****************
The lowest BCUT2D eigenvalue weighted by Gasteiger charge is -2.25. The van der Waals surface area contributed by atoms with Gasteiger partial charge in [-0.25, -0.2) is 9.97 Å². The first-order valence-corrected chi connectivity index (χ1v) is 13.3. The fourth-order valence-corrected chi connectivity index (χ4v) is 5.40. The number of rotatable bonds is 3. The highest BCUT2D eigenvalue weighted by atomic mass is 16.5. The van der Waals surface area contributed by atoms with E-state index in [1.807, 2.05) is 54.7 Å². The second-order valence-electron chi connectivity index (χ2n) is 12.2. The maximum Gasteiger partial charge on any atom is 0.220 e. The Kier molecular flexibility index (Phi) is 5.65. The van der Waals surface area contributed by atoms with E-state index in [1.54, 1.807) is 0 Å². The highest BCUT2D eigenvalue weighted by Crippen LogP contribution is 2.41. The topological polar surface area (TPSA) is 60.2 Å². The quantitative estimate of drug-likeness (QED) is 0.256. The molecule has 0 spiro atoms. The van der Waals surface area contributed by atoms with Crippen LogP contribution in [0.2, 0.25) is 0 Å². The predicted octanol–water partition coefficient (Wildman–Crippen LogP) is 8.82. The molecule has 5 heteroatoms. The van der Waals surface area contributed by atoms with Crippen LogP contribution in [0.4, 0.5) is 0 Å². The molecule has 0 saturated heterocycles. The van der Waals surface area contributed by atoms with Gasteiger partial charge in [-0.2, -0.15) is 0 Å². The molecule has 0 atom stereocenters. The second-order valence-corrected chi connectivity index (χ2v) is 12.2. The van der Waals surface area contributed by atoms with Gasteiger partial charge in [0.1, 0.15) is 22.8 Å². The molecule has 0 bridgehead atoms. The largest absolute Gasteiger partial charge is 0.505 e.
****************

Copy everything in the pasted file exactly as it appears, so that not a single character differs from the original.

The lowest BCUT2D eigenvalue weighted by Gasteiger charge is -2.25. The van der Waals surface area contributed by atoms with Gasteiger partial charge in [-0.25, -0.2) is 9.97 Å². The first-order valence-corrected chi connectivity index (χ1v) is 13.3. The fourth-order valence-corrected chi connectivity index (χ4v) is 5.40. The number of rotatable bonds is 3. The highest BCUT2D eigenvalue weighted by atomic mass is 16.5. The van der Waals surface area contributed by atoms with E-state index in [1.807, 2.05) is 54.7 Å². The second-order valence-electron chi connectivity index (χ2n) is 12.2. The maximum Gasteiger partial charge on any atom is 0.220 e. The Kier molecular flexibility index (Phi) is 5.65. The van der Waals surface area contributed by atoms with E-state index in [1.54, 1.807) is 0 Å². The highest BCUT2D eigenvalue weighted by Crippen LogP contribution is 2.41. The topological polar surface area (TPSA) is 60.2 Å². The quantitative estimate of drug-likeness (QED) is 0.256. The molecule has 0 spiro atoms. The van der Waals surface area contributed by atoms with Crippen LogP contribution in [0.2, 0.25) is 0 Å². The predicted octanol–water partition coefficient (Wildman–Crippen LogP) is 8.82. The molecule has 5 heteroatoms. The van der Waals surface area contributed by atoms with Crippen LogP contribution in [0.4, 0.5) is 0 Å². The molecule has 0 saturated heterocycles. The van der Waals surface area contributed by atoms with Gasteiger partial charge in [-0.2, -0.15) is 0 Å². The molecule has 0 atom stereocenters. The second-order valence-corrected chi connectivity index (χ2v) is 12.2. The van der Waals surface area contributed by atoms with Gasteiger partial charge in [0.1, 0.15) is 22.8 Å². The molecule has 0 bridgehead atoms. The largest absolute Gasteiger partial charge is 0.505 e.